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Science & Measurement Collection
Source: Museum Victoria
This diverse and selective collection represents significant aspects of Australian scientific research and applied science since the 19th century.
Significant items have been acquired directly from scientists or their institutions, including universities, government departments and the CSIRO. The collection also includes representative examples of laboratory equipment and scientific teaching and demonstration apparatus.
Apart from their scientific purpose, many items hold value as extraordinary examples of design and craftsmanship and as manifestations of the impact of science and technology on people's daily lives.
The collection particularly emphasises local scientific research and practical applications of science pertaining to the history of Victoria, but also includes objects from a broader history of science, such as objects from the Soviet and US space programs.
- Scientific equipment developed by Australian scientists: Shephard Ruling Engine (1890s), Steele-Grant Microbalance (1909), Laby-Hercus apparatus for the determination of the mechanical equivalent of heat (1920s) and the first atomic absorption spectrophometer, developed by Alan Walsh at CSIRO (1952).
- Important examples of 19th and 20th century scientific equipment, including physics and chemistry laboratory equipment.
- Representative microscope collection, from Culpeper microscopes (1740s) to early electron microscope (1949).
- Astronomical equipment from the Melbourne Observatory (1860s-1946), including an eight-inch transit telescope (1884), and parts of the Great Melbourne Telescope (1868); associated archival material, photographs, and astronomical photographic plates.
- Original astronomical observations of Ernst Hartung.
- Primary weights and measures of Victoria from the 19th and 20th century, used for establishing standards and testing.
- Surveying equipment, including theodolites, telescopes and measuring rods used in the Geodetic Survey of Victoria (1858-72).
- Meteorological equipment, including items used in the Shackleton Antarctic expedition (1914-17).
- Equipment and personal effects from the exploration of Antarctica, from the early period (Shackleton 1907-09 and Rayner 1927-39) to the era of scientific exploration and establishment of permanent bases (1949-1960s).
See 'Collectors of Time', an essay on this collection from A Museum for the People: A history of Museum Victoria and its predecessor institutions 1854-2000.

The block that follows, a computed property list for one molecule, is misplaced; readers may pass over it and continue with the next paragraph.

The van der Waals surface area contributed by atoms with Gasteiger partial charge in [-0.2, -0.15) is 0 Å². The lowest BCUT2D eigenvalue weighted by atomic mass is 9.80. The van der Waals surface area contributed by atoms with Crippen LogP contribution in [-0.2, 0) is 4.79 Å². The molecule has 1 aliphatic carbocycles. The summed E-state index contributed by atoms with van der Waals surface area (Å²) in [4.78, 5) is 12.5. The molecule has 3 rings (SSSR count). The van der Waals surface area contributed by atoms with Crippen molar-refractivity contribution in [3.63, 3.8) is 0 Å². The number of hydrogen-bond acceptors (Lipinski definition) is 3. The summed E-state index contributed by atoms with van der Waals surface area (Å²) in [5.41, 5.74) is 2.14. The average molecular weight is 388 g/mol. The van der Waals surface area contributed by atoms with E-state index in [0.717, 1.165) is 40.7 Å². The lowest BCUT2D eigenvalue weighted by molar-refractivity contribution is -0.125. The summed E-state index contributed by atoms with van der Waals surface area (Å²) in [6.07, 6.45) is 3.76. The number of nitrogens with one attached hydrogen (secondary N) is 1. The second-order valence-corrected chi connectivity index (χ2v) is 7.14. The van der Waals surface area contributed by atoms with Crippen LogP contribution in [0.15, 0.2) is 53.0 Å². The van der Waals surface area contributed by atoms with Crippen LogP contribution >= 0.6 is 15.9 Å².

Items per page: 10 50 (showing 1 - 10) 45 items
Strip of chart recorder paper (Leeds & Northrup Chart No. 489) with a plot of an astronomical observation dated 14 October 1957, probably related to the Mills Cross radio telescope loca ...Images: 1
Coloured poster promoting the rebuilding of the Melbourne Planetarium at Scienceworks in 1999, following the closure in 1997 of the H.V.McKay Planetarium at the former Museum of Victori ...Images: 1
'The Australian Aborigine' by anatomist and anthropologist, Andrew Arthur Abbie (1905-1976). It was first published in the journal 'Oceania', December 1951, Vol. XXII. No. 2. This editi ...Images: 7
Untitled map of the Southern and Pacific Oceans, published by Charles Wilson (late J.W. Norie & Wilson) on 1st March 1873. The map shows the plotted courses of 17 voyages by the White S ...Images: 2
Full colour chromolithograph featuring images of people representing various Australian and Oceanic cultural groupings. Published in the Brockhaus Konversations-Lexikon, Leipzig, German ...Images: 4
40 page manuscript, hand written in ink, double sided, with illustrations throughout. The manuscript has a front cover entitled: "Some Account of The Colony of Port Phillip in Australia ...Images: 2
Full colour lithograph of busts of people representing various Australian and Oceanic cultural groupings. From the Meyers Konversations-Lexikon (or Meyers Lexikon), Volume 6 printed by ...Images: 3
Archive of writings by and about ornithologist John Cotton. Cotton arrived in Victoria from England with his family in 1843, already a published ornithologist. He went on to document a ...Images: 1
Letter on single sheet of paper folded into four, written (presumably) by ornithologist John Cotton to his brother circa 1834-1848. It begins ' The principle peculiarity in Australian Z ...Images: 3
Letter on single sheet of paper folded into four, written (presumably) by ornithologist John Cotton to his brother circa 1834-1848. It includes the end of a former letter, then begins ' ...Images: 3